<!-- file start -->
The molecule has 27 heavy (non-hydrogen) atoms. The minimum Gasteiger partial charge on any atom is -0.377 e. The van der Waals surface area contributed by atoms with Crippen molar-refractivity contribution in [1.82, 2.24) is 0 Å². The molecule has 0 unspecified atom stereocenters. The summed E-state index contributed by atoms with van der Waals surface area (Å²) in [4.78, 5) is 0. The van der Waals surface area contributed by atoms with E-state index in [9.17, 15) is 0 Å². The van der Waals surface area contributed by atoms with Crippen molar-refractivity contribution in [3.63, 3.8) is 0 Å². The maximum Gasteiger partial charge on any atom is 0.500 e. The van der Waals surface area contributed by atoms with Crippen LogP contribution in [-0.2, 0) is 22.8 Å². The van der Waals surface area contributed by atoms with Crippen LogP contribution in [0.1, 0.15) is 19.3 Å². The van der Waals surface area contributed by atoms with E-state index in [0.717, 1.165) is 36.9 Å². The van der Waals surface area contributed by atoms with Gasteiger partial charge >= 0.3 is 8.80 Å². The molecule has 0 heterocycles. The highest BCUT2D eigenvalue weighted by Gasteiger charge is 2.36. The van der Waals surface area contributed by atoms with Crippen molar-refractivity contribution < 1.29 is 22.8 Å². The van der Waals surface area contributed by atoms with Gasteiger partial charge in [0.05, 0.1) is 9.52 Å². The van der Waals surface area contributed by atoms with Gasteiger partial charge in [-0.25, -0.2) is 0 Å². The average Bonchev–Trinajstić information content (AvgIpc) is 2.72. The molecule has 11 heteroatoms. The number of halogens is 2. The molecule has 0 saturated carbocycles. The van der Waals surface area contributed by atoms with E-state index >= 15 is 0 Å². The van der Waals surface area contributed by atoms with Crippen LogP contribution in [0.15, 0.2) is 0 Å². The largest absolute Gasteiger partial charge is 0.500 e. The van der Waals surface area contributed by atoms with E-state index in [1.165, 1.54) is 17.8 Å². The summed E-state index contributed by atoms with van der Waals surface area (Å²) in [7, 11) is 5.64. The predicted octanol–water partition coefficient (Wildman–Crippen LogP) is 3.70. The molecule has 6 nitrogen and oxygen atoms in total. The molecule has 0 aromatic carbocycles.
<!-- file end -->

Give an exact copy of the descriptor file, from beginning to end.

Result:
The molecule has 27 heavy (non-hydrogen) atoms. The minimum Gasteiger partial charge on any atom is -0.377 e. The van der Waals surface area contributed by atoms with Crippen molar-refractivity contribution in [1.82, 2.24) is 0 Å². The molecule has 0 unspecified atom stereocenters. The summed E-state index contributed by atoms with van der Waals surface area (Å²) in [4.78, 5) is 0. The van der Waals surface area contributed by atoms with E-state index in [9.17, 15) is 0 Å². The van der Waals surface area contributed by atoms with Crippen molar-refractivity contribution in [3.63, 3.8) is 0 Å². The maximum Gasteiger partial charge on any atom is 0.500 e. The van der Waals surface area contributed by atoms with Crippen LogP contribution in [-0.2, 0) is 22.8 Å². The van der Waals surface area contributed by atoms with Crippen LogP contribution in [0.1, 0.15) is 19.3 Å². The van der Waals surface area contributed by atoms with E-state index in [0.717, 1.165) is 36.9 Å². The van der Waals surface area contributed by atoms with Gasteiger partial charge >= 0.3 is 8.80 Å². The molecule has 0 heterocycles. The highest BCUT2D eigenvalue weighted by Gasteiger charge is 2.36. The van der Waals surface area contributed by atoms with Crippen molar-refractivity contribution < 1.29 is 22.8 Å². The van der Waals surface area contributed by atoms with Gasteiger partial charge in [0.05, 0.1) is 9.52 Å². The van der Waals surface area contributed by atoms with Gasteiger partial charge in [-0.25, -0.2) is 0 Å². The average Bonchev–Trinajstić information content (AvgIpc) is 2.72. The molecule has 11 heteroatoms. The number of halogens is 2. The molecule has 0 saturated carbocycles. The van der Waals surface area contributed by atoms with E-state index >= 15 is 0 Å². The van der Waals surface area contributed by atoms with Crippen LogP contribution in [0.15, 0.2) is 0 Å². The largest absolute Gasteiger partial charge is 0.500 e. The van der Waals surface area contributed by atoms with E-state index in [1.165, 1.54) is 17.8 Å². The summed E-state index contributed by atoms with van der Waals surface area (Å²) in [7, 11) is 5.64. The predicted octanol–water partition coefficient (Wildman–Crippen LogP) is 3.70. The molecule has 6 nitrogen and oxygen atoms in total. The molecule has 0 aromatic carbocycles.